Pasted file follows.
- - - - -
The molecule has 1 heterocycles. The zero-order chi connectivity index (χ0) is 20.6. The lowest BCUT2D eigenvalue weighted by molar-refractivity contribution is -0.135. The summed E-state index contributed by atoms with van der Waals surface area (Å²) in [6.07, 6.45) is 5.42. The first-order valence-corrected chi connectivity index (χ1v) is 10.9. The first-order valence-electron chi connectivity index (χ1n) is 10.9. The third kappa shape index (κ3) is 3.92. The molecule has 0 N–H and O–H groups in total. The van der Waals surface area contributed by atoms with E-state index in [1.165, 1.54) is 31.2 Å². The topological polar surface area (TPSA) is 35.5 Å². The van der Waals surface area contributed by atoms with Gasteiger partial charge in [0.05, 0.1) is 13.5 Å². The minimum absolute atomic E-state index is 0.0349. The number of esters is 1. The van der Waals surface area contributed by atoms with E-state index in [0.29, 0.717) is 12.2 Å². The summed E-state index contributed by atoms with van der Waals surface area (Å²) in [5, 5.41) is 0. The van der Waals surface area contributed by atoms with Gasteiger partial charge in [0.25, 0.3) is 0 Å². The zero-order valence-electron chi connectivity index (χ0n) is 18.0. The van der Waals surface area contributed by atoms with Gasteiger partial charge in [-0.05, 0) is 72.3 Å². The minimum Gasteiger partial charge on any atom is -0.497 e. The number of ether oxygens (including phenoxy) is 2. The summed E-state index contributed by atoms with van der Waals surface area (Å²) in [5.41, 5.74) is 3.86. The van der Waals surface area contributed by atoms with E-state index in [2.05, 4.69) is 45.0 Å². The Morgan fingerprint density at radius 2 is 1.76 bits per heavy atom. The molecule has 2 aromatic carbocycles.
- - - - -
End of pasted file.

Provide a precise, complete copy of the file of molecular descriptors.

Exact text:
The molecule has 1 heterocycles. The zero-order chi connectivity index (χ0) is 20.6. The lowest BCUT2D eigenvalue weighted by molar-refractivity contribution is -0.135. The summed E-state index contributed by atoms with van der Waals surface area (Å²) in [6.07, 6.45) is 5.42. The first-order valence-corrected chi connectivity index (χ1v) is 10.9. The first-order valence-electron chi connectivity index (χ1n) is 10.9. The third kappa shape index (κ3) is 3.92. The molecule has 0 N–H and O–H groups in total. The van der Waals surface area contributed by atoms with E-state index in [1.165, 1.54) is 31.2 Å². The topological polar surface area (TPSA) is 35.5 Å². The van der Waals surface area contributed by atoms with Gasteiger partial charge in [0.05, 0.1) is 13.5 Å². The minimum absolute atomic E-state index is 0.0349. The number of esters is 1. The van der Waals surface area contributed by atoms with E-state index in [0.29, 0.717) is 12.2 Å². The summed E-state index contributed by atoms with van der Waals surface area (Å²) in [5, 5.41) is 0. The van der Waals surface area contributed by atoms with Gasteiger partial charge in [0.25, 0.3) is 0 Å². The zero-order valence-electron chi connectivity index (χ0n) is 18.0. The van der Waals surface area contributed by atoms with Gasteiger partial charge in [-0.05, 0) is 72.3 Å². The minimum Gasteiger partial charge on any atom is -0.497 e. The number of ether oxygens (including phenoxy) is 2. The summed E-state index contributed by atoms with van der Waals surface area (Å²) in [5.41, 5.74) is 3.86. The van der Waals surface area contributed by atoms with E-state index in [2.05, 4.69) is 45.0 Å². The Morgan fingerprint density at radius 2 is 1.76 bits per heavy atom. The molecule has 2 aromatic carbocycles.